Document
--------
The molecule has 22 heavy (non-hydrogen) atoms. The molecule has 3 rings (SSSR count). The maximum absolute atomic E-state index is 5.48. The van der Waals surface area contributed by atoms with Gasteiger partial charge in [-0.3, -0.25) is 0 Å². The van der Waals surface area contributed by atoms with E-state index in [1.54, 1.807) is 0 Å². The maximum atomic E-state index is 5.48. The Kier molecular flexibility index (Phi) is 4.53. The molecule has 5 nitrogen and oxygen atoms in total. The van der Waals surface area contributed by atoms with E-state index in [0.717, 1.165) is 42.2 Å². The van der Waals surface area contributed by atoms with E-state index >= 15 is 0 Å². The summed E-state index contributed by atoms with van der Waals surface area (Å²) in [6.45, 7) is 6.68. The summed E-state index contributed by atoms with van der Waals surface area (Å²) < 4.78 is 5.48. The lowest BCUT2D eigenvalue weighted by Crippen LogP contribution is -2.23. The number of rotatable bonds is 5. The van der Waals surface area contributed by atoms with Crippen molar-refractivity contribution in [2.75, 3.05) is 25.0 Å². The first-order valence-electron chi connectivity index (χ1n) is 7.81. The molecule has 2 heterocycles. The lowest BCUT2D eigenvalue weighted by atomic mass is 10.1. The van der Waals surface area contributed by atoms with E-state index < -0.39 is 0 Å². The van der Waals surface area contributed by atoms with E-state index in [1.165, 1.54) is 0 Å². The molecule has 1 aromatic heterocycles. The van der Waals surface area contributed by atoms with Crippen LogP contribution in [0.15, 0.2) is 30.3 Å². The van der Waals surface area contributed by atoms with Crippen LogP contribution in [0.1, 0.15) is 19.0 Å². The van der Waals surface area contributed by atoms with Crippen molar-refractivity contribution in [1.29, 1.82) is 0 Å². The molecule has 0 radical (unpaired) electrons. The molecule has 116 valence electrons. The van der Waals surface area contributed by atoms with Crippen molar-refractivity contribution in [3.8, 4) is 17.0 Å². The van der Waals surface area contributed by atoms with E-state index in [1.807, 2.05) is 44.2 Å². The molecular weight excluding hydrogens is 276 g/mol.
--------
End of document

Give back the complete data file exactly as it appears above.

The molecule has 22 heavy (non-hydrogen) atoms. The molecule has 3 rings (SSSR count). The maximum absolute atomic E-state index is 5.48. The van der Waals surface area contributed by atoms with Gasteiger partial charge in [-0.3, -0.25) is 0 Å². The van der Waals surface area contributed by atoms with E-state index in [1.54, 1.807) is 0 Å². The maximum atomic E-state index is 5.48. The Kier molecular flexibility index (Phi) is 4.53. The molecule has 5 nitrogen and oxygen atoms in total. The van der Waals surface area contributed by atoms with E-state index in [0.717, 1.165) is 42.2 Å². The van der Waals surface area contributed by atoms with E-state index >= 15 is 0 Å². The summed E-state index contributed by atoms with van der Waals surface area (Å²) in [6.45, 7) is 6.68. The summed E-state index contributed by atoms with van der Waals surface area (Å²) < 4.78 is 5.48. The lowest BCUT2D eigenvalue weighted by Crippen LogP contribution is -2.23. The number of rotatable bonds is 5. The van der Waals surface area contributed by atoms with Crippen molar-refractivity contribution in [2.75, 3.05) is 25.0 Å². The first-order valence-electron chi connectivity index (χ1n) is 7.81. The molecule has 2 heterocycles. The lowest BCUT2D eigenvalue weighted by atomic mass is 10.1. The van der Waals surface area contributed by atoms with E-state index < -0.39 is 0 Å². The van der Waals surface area contributed by atoms with E-state index in [1.165, 1.54) is 0 Å². The molecule has 1 aromatic heterocycles. The van der Waals surface area contributed by atoms with Crippen LogP contribution in [0.15, 0.2) is 30.3 Å². The van der Waals surface area contributed by atoms with Crippen LogP contribution in [0.1, 0.15) is 19.0 Å². The van der Waals surface area contributed by atoms with Crippen molar-refractivity contribution in [1.29, 1.82) is 0 Å². The molecule has 0 radical (unpaired) electrons. The molecule has 116 valence electrons. The van der Waals surface area contributed by atoms with Crippen molar-refractivity contribution in [3.8, 4) is 17.0 Å². The van der Waals surface area contributed by atoms with E-state index in [1.807, 2.05) is 44.2 Å². The molecular weight excluding hydrogens is 276 g/mol.